Why transitioning to a green economy can kick-start a revival in UK manufacturing

Rishi Sunak claims his economic “plan” is delivering results, and with lower inflation, he might have a point. However, a more profound and concerning issue looms over the economy: the reluctance of investors to back British businesses. Pension funds are seeking returns elsewhere, venture capital is hesitant, and the London Stock Exchange appears weak.

We don’t have to accept this status quo. The UK has well-established strengths, including the rule of law, renowned research universities, and a rich cultural appeal. It’s time to leverage these advantages to reinvigorate the economy.

Britain isn’t alone in Europe in struggling to compete with the dynamic capital markets and generous government subsidies of the US. While the Prime Minister correctly highlights Britain’s scientific and technological prowess, this potential is not being effectively integrated into a broader economic strategy.

A significant issue is Sunak’s reluctance to support innovation through regulatory reform and government intervention to mitigate investment risks. This isn’t just about business taxation; it’s about providing investors with confidence in the government’s long-term and consistent policy direction.

One area of uncertainty is the government’s commitment to net zero targets and renewable energy. Sunak may see electoral gain in downplaying these policies, but this discourages potential investors in decarbonizing power generation, heat, and transport. This hesitation drives businesses and investors to look to Europe, Asia, and the US, where investment signals are stronger.

These countries recognize that stability alone isn’t enough to attract private sector investment. A free and competitive market is essential but not the sole basis for economic success.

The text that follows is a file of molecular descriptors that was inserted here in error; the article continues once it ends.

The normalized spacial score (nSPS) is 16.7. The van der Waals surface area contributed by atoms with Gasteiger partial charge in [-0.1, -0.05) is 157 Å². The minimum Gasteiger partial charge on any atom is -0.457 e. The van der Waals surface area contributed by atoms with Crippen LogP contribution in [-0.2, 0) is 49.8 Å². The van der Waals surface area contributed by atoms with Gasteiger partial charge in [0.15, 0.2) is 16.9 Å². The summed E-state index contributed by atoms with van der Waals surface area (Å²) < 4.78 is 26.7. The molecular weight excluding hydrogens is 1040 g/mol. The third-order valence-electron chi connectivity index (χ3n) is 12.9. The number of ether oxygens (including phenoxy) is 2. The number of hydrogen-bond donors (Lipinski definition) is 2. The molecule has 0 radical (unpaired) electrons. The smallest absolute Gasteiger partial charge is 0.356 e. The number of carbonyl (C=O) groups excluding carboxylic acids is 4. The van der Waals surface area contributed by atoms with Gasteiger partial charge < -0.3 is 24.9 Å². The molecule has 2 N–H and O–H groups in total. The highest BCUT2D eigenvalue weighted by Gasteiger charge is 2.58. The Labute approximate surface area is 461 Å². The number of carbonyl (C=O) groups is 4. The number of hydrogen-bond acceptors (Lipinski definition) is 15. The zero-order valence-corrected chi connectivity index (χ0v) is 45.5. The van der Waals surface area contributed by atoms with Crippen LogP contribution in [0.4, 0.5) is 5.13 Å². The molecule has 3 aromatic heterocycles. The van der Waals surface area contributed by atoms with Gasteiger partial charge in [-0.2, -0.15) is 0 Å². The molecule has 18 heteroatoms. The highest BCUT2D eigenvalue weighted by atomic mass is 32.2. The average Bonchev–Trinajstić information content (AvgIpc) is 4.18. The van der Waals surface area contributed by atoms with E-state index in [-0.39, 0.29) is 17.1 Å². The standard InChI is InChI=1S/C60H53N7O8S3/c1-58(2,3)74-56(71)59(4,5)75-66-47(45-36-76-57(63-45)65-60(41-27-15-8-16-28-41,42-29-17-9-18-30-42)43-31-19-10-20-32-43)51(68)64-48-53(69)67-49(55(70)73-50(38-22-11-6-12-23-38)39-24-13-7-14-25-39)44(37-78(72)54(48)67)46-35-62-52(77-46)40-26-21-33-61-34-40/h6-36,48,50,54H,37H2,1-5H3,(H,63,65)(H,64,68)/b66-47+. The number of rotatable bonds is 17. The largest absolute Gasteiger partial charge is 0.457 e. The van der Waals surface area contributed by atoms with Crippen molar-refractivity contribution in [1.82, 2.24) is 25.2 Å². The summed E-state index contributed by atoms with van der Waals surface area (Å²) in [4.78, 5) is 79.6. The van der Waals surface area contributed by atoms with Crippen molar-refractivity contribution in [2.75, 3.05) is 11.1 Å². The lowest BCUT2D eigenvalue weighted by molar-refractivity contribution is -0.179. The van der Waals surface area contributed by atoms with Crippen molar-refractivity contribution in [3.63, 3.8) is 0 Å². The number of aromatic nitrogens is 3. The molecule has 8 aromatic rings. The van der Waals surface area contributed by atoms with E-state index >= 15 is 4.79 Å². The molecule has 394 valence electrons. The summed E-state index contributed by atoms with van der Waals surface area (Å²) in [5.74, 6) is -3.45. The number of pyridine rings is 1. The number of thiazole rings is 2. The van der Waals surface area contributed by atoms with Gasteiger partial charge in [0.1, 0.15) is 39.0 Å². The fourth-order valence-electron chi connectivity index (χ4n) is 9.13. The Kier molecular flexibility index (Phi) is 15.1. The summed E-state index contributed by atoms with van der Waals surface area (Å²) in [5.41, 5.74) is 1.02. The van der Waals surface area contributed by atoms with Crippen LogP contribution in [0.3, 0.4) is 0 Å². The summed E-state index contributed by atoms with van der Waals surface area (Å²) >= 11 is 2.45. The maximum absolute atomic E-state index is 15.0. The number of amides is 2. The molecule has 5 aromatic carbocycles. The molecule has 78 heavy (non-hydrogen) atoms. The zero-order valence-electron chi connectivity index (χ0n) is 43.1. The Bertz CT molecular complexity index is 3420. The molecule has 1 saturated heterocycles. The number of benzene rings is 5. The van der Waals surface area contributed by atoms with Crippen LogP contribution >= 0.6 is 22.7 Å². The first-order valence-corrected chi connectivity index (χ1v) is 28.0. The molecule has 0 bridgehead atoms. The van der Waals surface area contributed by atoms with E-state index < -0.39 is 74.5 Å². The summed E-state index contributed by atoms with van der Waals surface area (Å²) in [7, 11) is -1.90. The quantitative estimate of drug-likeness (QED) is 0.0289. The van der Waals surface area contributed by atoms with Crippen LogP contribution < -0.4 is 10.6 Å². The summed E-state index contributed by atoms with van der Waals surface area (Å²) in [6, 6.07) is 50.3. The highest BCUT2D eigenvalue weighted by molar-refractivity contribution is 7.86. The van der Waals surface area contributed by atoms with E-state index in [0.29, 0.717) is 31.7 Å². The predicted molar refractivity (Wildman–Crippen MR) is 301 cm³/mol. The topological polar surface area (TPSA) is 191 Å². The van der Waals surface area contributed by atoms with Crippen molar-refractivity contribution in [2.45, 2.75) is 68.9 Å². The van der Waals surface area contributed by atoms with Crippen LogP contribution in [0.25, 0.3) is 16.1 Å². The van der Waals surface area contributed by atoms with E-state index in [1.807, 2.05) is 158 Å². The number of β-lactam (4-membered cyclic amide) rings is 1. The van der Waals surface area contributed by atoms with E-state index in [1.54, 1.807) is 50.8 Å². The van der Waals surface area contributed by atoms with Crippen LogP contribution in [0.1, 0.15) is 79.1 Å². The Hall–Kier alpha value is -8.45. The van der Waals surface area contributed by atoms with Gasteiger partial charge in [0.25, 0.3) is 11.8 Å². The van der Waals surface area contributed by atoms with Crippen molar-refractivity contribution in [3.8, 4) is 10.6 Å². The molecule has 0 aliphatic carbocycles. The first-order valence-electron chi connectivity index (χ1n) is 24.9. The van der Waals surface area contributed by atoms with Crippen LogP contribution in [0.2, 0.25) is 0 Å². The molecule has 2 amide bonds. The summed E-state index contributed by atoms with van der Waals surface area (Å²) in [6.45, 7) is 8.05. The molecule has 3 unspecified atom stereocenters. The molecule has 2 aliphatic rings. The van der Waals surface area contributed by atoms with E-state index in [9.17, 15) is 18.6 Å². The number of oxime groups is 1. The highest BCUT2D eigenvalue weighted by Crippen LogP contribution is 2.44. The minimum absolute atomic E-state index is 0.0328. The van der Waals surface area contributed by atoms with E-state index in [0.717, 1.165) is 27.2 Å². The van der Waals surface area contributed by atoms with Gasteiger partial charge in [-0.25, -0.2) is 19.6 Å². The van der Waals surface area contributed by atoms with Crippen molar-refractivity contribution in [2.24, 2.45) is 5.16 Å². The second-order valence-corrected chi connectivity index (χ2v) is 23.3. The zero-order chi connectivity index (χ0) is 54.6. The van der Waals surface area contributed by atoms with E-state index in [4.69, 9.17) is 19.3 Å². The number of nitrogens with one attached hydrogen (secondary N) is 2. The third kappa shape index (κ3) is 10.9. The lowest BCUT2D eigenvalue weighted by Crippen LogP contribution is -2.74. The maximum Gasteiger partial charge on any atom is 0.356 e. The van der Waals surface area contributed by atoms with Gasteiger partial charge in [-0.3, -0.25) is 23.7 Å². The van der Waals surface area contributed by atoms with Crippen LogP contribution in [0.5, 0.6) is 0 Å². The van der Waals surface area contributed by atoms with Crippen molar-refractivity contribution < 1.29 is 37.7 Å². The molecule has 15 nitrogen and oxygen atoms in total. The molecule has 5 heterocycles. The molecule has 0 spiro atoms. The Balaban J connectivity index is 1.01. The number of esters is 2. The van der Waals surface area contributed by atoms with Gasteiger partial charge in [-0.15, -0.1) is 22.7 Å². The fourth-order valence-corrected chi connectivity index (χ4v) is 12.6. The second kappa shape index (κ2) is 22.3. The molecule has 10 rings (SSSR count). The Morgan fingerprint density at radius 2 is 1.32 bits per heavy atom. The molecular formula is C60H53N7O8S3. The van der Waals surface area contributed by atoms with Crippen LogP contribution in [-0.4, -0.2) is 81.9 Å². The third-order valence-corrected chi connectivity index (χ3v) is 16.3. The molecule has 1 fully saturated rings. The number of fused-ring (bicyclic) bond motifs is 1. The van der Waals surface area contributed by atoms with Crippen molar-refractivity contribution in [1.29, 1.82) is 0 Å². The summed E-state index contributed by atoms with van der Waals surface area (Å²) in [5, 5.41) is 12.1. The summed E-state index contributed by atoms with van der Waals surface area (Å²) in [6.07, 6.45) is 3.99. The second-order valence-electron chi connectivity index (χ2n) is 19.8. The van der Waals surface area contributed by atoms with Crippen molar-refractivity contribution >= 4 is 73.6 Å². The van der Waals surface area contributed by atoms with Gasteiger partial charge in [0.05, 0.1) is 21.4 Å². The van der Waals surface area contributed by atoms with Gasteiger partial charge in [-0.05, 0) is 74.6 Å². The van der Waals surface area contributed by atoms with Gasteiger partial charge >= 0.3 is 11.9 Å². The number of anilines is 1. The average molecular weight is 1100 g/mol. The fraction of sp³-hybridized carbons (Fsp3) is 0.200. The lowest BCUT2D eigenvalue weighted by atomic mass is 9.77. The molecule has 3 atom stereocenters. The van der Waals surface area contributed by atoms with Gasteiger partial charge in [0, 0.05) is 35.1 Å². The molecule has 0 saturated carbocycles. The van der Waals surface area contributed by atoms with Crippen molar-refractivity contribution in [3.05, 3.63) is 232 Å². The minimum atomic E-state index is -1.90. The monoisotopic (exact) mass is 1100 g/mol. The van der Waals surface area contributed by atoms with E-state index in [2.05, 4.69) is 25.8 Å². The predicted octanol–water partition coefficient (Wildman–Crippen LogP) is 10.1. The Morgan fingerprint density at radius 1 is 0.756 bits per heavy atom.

This understanding is central to a new analysis by the Institute for Public Policy Research, focusing on the transition to green energy. While some argue Britain’s future lies solely in advanced services, the IPPR advocates for using the energy transition to foster advanced manufacturing as a government policy goal.

The UK already has manufacturing strengths and competitive advantages in green products — it’s the eighth largest green product exporter globally. Expanding manufacturing in wind energy, green transport, and heat pumps can capitalize on these strengths.

Aligning the UK’s university and research strengths with an educated, flexible labor market, entrepreneurial spirit, and a regulatory bias towards innovation can maximize these opportunities. While it’s too late to build a solar panel industry, developing grid-level storage capacity to enhance solar power economics is still possible. The UK’s robust science base offers similar opportunities, requiring supportive government policies.

We can’t fully capitalize on our strengths without nurturing both manufacturing and services. The decline of a third of the UK’s manufacturing capacity since the 1990s wasn’t inevitable. The IPPR study shows that productivity growth in manufacturing outpaced services fivefold between 1997 and 2021, and manufacturing accounts for two-thirds of private sector research and development in the UK.

The Conservatives, by retreating from green ambitions, prioritize politics over economics. However, the Labour party acknowledges the need for active government support for advanced manufacturing. The challenge lies in how to provide this support and rebalance regional economies, a key Labour objective.

As a former business secretary, I know that discussing industrial policy is easier than designing sector-specific interventions. Conditions for innovation in healthcare differ from those in the energy transition or defense industry. Government action must span financial support, regulation, planning, and competition policy.

Fostering new manufacturing growth won’t be simple or easy. Renewal is possible if we align with the new markets created by the green transition, the defining challenge of our age.